The following reactive metal HARMs were produced using Ni as the bulk material for a microscale mold insert. Microscale mold inserts should be designed to compensate for the thickness of the bond-inhibitor layer which overcoats the insert bulk. For example, if an original microscale mold insert with microposts having a diameter of 200 μm is coated with a 1 μm thick bond inhibitor layer, then the final replicated microholes will have a diameter 2 μm larger than the original. Thus, in order to produce final microholes, each having, for example, a 200 μm diameter, the original microscale mold insert should have 198 μm diameter cylindrical microposts to compensate for a 1 μm thick bond-inhibitor coating.
In one embodiment, Al HARMs were created using a compression molding process, which involved pressing a bond inhibitor-coated Ni microscale mold insert into an Al plate. Al compression molding was performed using a custom-built compression molding machine, comprising of a single-axis MTS858 testing system (MTS Systems Corporation, Eden Prairie, Minn.) interfaced with a high-vacuum chamber. This machine allows for the continuous measurement of the insert displacement and the total force applied to the insert. An Al plate (1100H14 alloy; 99% Al) having a 1.4 in dia and a 0.25 in thickness was attached to a custom-built heater rigidly fixed to the bottom half of the molding chamber. The Al plate was polished with SiC, 1200 grit size, abrasive paper. The bond inhibitor-coated Ni HARMs insert, fabricated using the process described in Example 1, was attached to a second custom-built heater, fixed to a vacuum bellow feed-through located at the top half of the molding chamber. The microscale mold insert and Al plate were heated to 462±5° C. and 400–450° C., respectively. (Both heaters were capable of reaching temperatures in excess of 700° C.) Both the insert temperature and the Al plate temperature were continuously monitored by separate K-type thermocouples (OMEGA Engineering, Inc., Stamford, Conn.). Al plate temperatures prior to molding are shown in Table 1. All Al micromolding experiments were performed at ambient gas pressures below ˜2×10−4 Torr. Once the temperatures were stabilized, the Al plate was molded by pressing the bond inhibitor-coated Ni insert into it. After a desired molding depth was reached, the insert and the Al plate were demolded by separating the insert from the Al plate. The molding process comprised two steps, a molding step and a hold step. In the molding step (time 0 to ˜1100 sec) the insert was pressed into the Al plate at a constant loading rate of 100 N/min, resulting in an insert displacement rate of ˜24 μm/min. The hold step, which involved maintaining a constant-force on the insert for 300 sec, was initiated when the measured insert displacement reached 400 μm. (The hold force was approximately equal to the maximum holding force, as shown in Table 1.) After the hold step was completed, the insert was withdrawn from the molded Al plate at a constant displacement rate of 1000 μm/min for a total distance of 6000 μm, and held at this position for a period of 2 min.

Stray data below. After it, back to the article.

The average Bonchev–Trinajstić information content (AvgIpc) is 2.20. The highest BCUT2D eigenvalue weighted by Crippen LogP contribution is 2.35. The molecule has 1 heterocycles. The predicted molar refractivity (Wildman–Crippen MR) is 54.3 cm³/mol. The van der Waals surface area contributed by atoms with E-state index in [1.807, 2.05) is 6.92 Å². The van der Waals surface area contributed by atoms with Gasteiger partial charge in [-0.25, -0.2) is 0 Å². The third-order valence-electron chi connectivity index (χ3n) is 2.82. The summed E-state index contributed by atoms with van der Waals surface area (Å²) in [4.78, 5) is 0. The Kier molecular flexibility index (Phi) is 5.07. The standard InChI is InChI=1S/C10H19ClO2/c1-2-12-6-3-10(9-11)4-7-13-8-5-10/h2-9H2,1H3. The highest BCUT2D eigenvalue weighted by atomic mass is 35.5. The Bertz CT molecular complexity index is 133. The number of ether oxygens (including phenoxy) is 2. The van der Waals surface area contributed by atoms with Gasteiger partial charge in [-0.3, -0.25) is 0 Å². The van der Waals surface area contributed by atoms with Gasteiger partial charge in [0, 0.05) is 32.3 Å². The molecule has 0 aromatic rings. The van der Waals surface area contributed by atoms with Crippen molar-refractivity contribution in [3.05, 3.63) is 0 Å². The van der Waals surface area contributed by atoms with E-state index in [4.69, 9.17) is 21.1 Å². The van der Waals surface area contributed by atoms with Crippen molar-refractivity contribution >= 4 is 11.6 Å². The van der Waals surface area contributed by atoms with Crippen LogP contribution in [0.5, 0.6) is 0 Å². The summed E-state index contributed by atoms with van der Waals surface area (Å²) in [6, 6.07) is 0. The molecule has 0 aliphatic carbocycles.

Withdrawal of the coated Ni insert from the Al plate led to a rapid change in the total force exerted on the insert (from compressive to tensile), as shown in
As shown in
Comparison tests with an uncoated Ni HARMs insert were conducted using the compression molding process, as otherwise described in Example 2. When the uncoated Ni insert was used to mold Al HARMs, a small increase in the maximum molding force was observed, as shown in Table 1. Several differences in the demolding behavior of coated and uncoated Ni inserts were observed. The uncoated Ni insert extraction tensile force increased over a ˜100 sec period, rather than reaching a maximum level at the beginning of insert extraction process and then decreasing continuously over a ˜21 sec period to a slowly varying background level. Second, the tensile demolding force experienced by the uncoated Ni insert, about 2.5 times higher than that experienced by the coated Ni insert, led to a partial breakage of the insert attachment on the heater, resulting in an abrupt force decrease. Third, a part of the uncoated Ni insert remained attached to the Al plate after breakage. Fourth, the Ni insert was significantly bent and unsuitable for additional molding runs after manual detachment. Finally, one side of the insert had extensive Al pickup, embedding within it an entire row of the Ni microposts.
The measured maximum molding force can be converted to a maximum normal compressive stress on the Ni microposts to mold Al. This normal compressive stress measures the compression force on each Ni micropost, normalized by the cross-sectional area of each micropost, and is a measure of the force intensity required to mold the Al plate. The calculated maximum compressive stress of the entire area of contact was ˜18 MPa. No perceptible shape changes in the coated microposts after molding were found. These data suggests that electrodeposited Ni inserts possess adequate strength for Al micromolding at ˜450° C., which is consistent with previous yield stress measurements on electrodeposited Ni microscale specimens that showed yield stresses over 100 MPa (data not shown).
The following Pb and Zn metal HARMs were also produced using Ni as the bulk material for the microscale mold insert. The molding temperature for both the Pb and the Zn reactive metals was 300° C.
According to these experiments, although LIGA fabricated Ni inserts can withstand the compressive stresses required to compression mold metal HARMs without shape change, the application of a bond-inhibitor coating onto Ni inserts allows repetitive micromolding of reactive metals, such as Zn and Al, without damaging either the insert or the molded microfeatures on the metal. Molding reactive metals with uncoated Ni inserts can cause substantial damage to the insert and the molded microscale features, depending on the metal.
The complete disclosures of all references cited in this specification are hereby incorporated by reference. Also incorporated by reference are the complete disclosures of the following papers: Cao et al., “Microscale Compression Molding of Al with Surface Engineered LIGA Inserts” (submitted for publication in September 2003); and Cao et al., “Molding of Pb and Zn with Microscale Mold Inserts” (presented at the Materials Research Society Meeting in Boston, Massachusetts in December 2002). In the event of an otherwise irreconcilable conflict, however, the present specification shall control.